<?xml version="1.0" encoding="utf-8"?>
<resources>
    <color name="colorPrimary">#3F51B5</color>
    <color name="colorPrimaryDark">#303F9F</color>
    <color name="colorAccent">#FF4081</color>
</resources>

Then in the style, we use the identifies, prefixed by @color and a / for the primary color, primary dark, and accent color.

<style name="AppTheme" parent="Theme.AppCompat.Light.DarkActionBar">
    <!-- Customize your theme here. -->
    <item name="colorPrimary">@color/colorPrimary</item>
    <item name="colorPrimaryDark">@color/colorPrimaryDark</item>
    <item name="colorAccent">@color/colorAccent</item>
</style>

In the xml file, we set the elements to use the respective background colors. Here is how we set the background color for  the AppBarLayout

<android.support.design.widget.AppBarLayout
    android:layout_height="150dp"
    android:layout_width="match_parent"
    android:background= "?colorPrimary">
</android.support.design.widget.AppBarLayout>

Implementing Lists.

The RecyclerView widget is used to create complex lists with material design.The Recycler widget is a more advanced version of the traditional ListView.  The widget uses an adapter and a layout manager and it looks something like this:

<?xml version="1.0" encoding="utf-8"?>
<RelativeLayout xmlns:android="http://schemas.android.com/apk/res/android"
    xmlns:tools="http://schemas.android.com/tools"
    android:id="@+id/activity_main"
    android:layout_width="match_parent"
    android:layout_height="match_parent"
    android:paddingBottom="@dimen/activity_vertical_margin"
    android:paddingLeft="@dimen/activity_horizontal_margin"
    android:paddingRight="@dimen/activity_horizontal_margin"
    android:paddingTop="@dimen/activity_vertical_margin"
    tools:context="com.example.vaatiesther.racycler.MainActivity">

    <android.support.v7.widget.RecyclerView
        android:id="@+id/recyclerview1"
        android:scrollbars="vertical"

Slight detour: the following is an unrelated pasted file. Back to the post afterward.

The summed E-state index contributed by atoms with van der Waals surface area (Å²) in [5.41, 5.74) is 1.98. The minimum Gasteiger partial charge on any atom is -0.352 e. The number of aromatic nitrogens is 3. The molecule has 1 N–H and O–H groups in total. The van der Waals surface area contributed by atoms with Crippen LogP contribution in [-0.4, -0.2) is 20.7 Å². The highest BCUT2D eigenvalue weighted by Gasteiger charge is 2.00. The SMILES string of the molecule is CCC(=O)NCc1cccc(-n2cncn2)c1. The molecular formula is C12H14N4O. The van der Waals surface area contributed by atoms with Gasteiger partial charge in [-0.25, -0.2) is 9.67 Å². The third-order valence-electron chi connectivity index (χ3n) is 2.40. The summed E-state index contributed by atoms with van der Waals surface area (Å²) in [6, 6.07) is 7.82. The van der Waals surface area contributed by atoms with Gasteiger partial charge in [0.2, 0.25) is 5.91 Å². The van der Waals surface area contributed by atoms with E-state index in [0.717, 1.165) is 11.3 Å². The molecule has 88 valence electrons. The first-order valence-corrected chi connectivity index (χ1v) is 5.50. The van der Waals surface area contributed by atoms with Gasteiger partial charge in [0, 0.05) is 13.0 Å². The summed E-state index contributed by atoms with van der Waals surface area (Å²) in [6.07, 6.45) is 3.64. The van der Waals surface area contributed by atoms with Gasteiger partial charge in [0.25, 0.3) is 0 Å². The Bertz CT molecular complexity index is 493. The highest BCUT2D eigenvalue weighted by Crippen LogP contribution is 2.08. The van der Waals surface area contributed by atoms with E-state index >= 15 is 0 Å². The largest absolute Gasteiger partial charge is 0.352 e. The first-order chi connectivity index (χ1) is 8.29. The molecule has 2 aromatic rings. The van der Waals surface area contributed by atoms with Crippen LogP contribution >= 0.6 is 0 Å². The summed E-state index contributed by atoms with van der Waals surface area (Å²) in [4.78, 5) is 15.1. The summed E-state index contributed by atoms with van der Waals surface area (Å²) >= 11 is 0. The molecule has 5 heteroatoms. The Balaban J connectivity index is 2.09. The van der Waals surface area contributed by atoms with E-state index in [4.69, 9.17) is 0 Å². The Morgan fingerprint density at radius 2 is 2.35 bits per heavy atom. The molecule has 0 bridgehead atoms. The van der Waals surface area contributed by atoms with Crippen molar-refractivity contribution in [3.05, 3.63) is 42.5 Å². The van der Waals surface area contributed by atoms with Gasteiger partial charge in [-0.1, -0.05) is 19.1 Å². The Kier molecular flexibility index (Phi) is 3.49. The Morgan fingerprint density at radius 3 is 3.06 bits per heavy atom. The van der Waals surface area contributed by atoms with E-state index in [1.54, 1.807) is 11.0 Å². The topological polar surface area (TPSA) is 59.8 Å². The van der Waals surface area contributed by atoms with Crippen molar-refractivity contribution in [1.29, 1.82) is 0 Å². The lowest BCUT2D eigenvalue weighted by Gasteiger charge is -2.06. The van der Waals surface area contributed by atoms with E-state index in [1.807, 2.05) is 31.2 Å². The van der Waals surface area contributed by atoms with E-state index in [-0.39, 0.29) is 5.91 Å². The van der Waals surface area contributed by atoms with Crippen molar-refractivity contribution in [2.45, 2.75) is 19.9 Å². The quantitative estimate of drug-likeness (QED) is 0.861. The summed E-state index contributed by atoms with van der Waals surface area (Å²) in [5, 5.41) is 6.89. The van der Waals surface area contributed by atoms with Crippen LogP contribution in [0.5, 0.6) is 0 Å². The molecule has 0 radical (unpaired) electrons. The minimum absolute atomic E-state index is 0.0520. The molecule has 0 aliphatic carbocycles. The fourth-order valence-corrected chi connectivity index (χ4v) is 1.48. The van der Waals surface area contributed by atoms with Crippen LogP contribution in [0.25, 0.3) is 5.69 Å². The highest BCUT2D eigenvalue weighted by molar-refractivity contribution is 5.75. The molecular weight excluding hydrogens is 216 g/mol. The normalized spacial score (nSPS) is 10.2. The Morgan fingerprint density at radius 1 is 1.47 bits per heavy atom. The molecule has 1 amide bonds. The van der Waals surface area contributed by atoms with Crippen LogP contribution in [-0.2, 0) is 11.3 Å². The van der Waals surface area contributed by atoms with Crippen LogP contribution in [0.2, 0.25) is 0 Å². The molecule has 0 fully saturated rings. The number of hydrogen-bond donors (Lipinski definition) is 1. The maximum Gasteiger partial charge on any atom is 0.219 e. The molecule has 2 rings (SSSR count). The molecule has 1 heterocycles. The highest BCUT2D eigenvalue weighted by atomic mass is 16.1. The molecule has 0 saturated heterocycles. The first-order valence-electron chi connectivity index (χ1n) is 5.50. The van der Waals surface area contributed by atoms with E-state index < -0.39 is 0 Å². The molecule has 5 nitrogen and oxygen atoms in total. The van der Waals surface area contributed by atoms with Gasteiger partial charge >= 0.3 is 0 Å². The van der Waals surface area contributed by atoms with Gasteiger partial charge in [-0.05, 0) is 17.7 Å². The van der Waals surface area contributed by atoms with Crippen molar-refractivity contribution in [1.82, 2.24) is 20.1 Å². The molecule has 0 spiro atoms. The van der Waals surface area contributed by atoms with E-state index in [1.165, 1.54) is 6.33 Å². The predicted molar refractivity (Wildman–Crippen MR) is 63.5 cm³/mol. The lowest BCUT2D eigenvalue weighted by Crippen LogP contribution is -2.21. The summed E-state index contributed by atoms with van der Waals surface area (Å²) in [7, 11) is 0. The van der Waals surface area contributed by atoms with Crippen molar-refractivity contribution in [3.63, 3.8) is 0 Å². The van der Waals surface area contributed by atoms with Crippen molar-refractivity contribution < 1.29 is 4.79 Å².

android:layout_width="fill_parent"
        android:layout_height="fill_parent"
        />
</RelativeLayout>

Once we have added the widget, we attach the layout manager to an adapter that is used to display the data:

public class MyActivity extends Activity {
    private RecyclerView mRecyclerView;
    private RecyclerView.Adapter mAdapter;
    private RecyclerView.LayoutManager mLayoutManager;

    @Override
    protected void onCreate(Bundle savedInstanceState) {
        super.onCreate(savedInstanceState);
        setContentView(R.layout.my_activity);
        mRecyclerView = (RecyclerView) findViewById(R.id.recyclerView);
        // use this setting to improve performance if you know that changes
        // in content do not change the layout size of the RecyclerView
        mRecyclerView.setHasFixedSize(true);
        // use a linear layout manager
        mLayoutManager = new LinearLayoutManager(this);
        mRecyclerView.setLayoutManager(mLayoutManager);
        // specify an adapter (see also next example)
        mAdapter = new MyAdapter(myDataset);
        mRecyclerView.setAdapter(mAdapter);
    }
    ...
}

Wrap-up

The above guidelines are just a scratch of the information available for app developers. For more information, visit the material design documentation